The global horse community has long recognized the necessity of vaccinating against equine influenza (EI). However, immunization protocols are not universal: There is no recognized standard regarding intervals between EI vaccinations.
In an effort to lay scientific groundwork for establishing an international norm, Virology Unit researchers at the Irish Equine Centre in Johnstown, Ireland, evaluated the efficacy of three vaccination schedules: the minimum duration between doses allowed by the Turf Club, Ireland’s Thoroughbred racing authority; the manufacturer’s recommended vaccination schedule; and the maximum permissible dosage intervals according to Irish racing rules.
Horses vaccinated at the longest intervals showed a greater likelihood for gaps in immunity than those vaccinated at minimum intervals or according to the manufacturer’s recommendations.
“Outbreaks of equine influenza can lead to the cancellation of equestrian events and cause severe disruption to the horse industry,” said Ann Cullinane, MVB, PhD, MRCVS, head of the Virology Unit. “Vaccination is crucial to the control of influenza, and decades of implementation of mandatory vaccination in selected populations has proved to be highly effective.
“However, there is often a lack of harmonization between the mandatory vaccination regimes and the vaccine manufacturers’ instructions,” she explained. “Prior to this, there was some concern that vaccination in accordance with the racing regulations but not in accordance with the vaccine manufacturers’ data sheets might leave racehorses susceptible to influenza. It was accepted that the regulations were based on practicality and flexibility rather than science.”
In a randomized clinical trial, the researchers separated 55 unvaccinated, seronegative (showing no detectable EI antibodies) horses into three groups, with each group receiving deep intramuscular injections with a commercially-available immune-stimulating complex EI vaccine at the following intervals:
- Group 1 (in adherence with the minimal vaccination interval permissible by Irish racing authorities): Doses 1 and 2 three weeks apart, followed by Dose 3 five months later;
- Group 2 (in adherence with the vaccine manufacturer’s recommended immunization schedule): Doses 1 and 2 six weeks apart, followed by Dose 3 five months later; and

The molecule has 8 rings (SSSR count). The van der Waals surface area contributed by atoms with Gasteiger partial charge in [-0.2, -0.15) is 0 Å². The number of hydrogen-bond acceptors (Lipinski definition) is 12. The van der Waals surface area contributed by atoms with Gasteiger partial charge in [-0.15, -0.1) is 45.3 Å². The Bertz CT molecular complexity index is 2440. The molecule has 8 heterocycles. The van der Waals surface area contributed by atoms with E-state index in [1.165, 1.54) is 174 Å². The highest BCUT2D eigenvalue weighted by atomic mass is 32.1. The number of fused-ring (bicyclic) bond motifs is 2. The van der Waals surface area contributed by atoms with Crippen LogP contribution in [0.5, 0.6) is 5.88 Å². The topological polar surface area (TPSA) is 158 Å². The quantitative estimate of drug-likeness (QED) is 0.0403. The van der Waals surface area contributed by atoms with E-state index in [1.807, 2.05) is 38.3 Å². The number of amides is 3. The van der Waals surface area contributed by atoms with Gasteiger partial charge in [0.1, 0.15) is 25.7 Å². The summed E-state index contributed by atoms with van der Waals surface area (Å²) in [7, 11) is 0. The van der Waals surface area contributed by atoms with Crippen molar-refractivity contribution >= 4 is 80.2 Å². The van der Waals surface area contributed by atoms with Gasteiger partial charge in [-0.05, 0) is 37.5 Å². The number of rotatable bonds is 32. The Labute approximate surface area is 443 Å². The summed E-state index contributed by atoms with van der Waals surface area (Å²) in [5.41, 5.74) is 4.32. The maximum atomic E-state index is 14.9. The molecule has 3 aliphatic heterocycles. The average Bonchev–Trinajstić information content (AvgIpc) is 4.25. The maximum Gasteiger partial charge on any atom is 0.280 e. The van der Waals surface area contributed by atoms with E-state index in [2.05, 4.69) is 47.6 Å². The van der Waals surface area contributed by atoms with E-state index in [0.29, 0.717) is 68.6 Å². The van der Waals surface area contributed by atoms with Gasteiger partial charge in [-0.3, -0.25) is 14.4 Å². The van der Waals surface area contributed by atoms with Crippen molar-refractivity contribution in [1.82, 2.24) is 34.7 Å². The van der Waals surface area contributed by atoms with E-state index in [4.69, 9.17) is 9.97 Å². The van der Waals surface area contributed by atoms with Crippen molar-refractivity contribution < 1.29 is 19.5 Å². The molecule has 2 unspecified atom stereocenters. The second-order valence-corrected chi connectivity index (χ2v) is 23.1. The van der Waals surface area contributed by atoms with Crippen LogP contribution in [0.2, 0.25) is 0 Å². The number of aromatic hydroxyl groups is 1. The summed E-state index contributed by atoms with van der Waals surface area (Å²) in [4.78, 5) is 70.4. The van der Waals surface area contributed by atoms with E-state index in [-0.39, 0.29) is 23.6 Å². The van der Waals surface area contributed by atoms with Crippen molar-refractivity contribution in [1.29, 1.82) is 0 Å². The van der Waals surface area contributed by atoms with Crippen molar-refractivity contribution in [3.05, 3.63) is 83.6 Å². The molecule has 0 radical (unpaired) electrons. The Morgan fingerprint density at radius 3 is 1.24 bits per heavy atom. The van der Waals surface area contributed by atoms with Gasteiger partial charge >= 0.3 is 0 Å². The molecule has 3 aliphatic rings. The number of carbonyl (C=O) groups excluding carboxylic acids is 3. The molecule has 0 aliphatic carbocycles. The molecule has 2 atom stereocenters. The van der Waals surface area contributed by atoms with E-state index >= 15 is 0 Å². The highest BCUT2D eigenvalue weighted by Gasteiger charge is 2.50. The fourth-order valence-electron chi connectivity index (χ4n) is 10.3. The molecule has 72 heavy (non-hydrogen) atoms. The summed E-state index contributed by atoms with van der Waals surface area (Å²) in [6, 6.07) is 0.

- Group 3 (in adherence with the maximum vaccination interval permissible by Irish racing authorities): Doses 1 and 2 thirteen weeks apart, followed by Dose 3 seven months later.
The team measured antibodies in whole blood samples from all horses at each vaccination, as well as three to five weeks post-vaccination.
Their findings showed:
he group vaccinated at the longest intervals showed a greater likelihood for gaps in immunity between both the first and second doses and the second and third doses than the groups vaccinated at minimum intervals or according to the manufacturer’s recommendations;
- Horses vaccinated at intervals shorter than the manufacturer’s recommendations showed no adverse effects. In addition, this group’s antibody levels did not decline between the first and second doses, unlike the two groups with longer vaccination intervals;
- Response to second and third doses remained same between the three groups; and
- Some horses of all ages, but particularly yearlings, demonstrated low antibody response to the first vaccine dose.
“We demonstrated that although lengthening the intervals increases the periods when horses are susceptible to flu, it doesn’t inhibit the response to subsequent vaccination,” Cullinane explained. “Thus, the regulations do not afford maximum protection all the time, but they allow owners and trainers flexibility to choose the time of vaccination to correlate with periods of risk. For example, a horse owner might decide that their horses are more at risk when they first enter the trainer’s yard than they are in the preparatory phase at home, and choose to delay booster vaccination until two weeks before they leave to go into training.
Cullinane said this research is important because scientists have recently questioned the scientific validity of revaccinating companion animals, such as dogs and cats, annually. If equine researchers can determine when in a horse’s vaccination career it's most beneficial to administer an influenza vaccine at six monthly intervals and when annual (or less-frequent) boosters will suffice, they can help ensure horses develop protection early in life and sustain that protection for as long as possible without overvaccination, she concluded.